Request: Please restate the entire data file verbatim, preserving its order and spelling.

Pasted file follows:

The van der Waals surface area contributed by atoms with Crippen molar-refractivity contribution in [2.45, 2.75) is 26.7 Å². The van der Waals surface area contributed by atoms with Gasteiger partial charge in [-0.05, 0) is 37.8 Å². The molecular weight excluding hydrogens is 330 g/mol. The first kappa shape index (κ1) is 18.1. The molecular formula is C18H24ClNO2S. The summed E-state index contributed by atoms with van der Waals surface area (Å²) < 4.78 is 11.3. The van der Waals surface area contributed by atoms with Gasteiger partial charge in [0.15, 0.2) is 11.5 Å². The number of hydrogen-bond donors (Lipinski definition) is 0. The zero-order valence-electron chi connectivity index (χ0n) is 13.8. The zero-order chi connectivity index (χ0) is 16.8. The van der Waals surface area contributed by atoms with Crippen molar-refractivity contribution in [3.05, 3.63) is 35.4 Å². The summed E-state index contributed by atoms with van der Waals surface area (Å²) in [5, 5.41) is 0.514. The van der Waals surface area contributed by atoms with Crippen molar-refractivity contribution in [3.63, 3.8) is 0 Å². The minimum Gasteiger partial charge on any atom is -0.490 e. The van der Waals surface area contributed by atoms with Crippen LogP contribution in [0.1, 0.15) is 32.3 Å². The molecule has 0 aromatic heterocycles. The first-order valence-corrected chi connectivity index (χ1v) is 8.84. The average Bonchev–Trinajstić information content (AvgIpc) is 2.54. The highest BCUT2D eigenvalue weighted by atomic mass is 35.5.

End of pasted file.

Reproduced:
The van der Waals surface area contributed by atoms with Crippen molar-refractivity contribution in [2.45, 2.75) is 26.7 Å². The van der Waals surface area contributed by atoms with Gasteiger partial charge in [-0.05, 0) is 37.8 Å². The molecular weight excluding hydrogens is 330 g/mol. The first kappa shape index (κ1) is 18.1. The molecular formula is C18H24ClNO2S. The summed E-state index contributed by atoms with van der Waals surface area (Å²) < 4.78 is 11.3. The van der Waals surface area contributed by atoms with Gasteiger partial charge in [0.15, 0.2) is 11.5 Å². The number of hydrogen-bond donors (Lipinski definition) is 0. The zero-order valence-electron chi connectivity index (χ0n) is 13.8. The zero-order chi connectivity index (χ0) is 16.8. The van der Waals surface area contributed by atoms with Crippen molar-refractivity contribution in [3.05, 3.63) is 35.4 Å². The summed E-state index contributed by atoms with van der Waals surface area (Å²) in [5, 5.41) is 0.514. The van der Waals surface area contributed by atoms with Crippen molar-refractivity contribution in [3.63, 3.8) is 0 Å². The minimum Gasteiger partial charge on any atom is -0.490 e. The van der Waals surface area contributed by atoms with Crippen LogP contribution in [0.1, 0.15) is 32.3 Å². The molecule has 0 aromatic heterocycles. The first-order valence-corrected chi connectivity index (χ1v) is 8.84. The average Bonchev–Trinajstić information content (AvgIpc) is 2.54. The highest BCUT2D eigenvalue weighted by atomic mass is 35.5.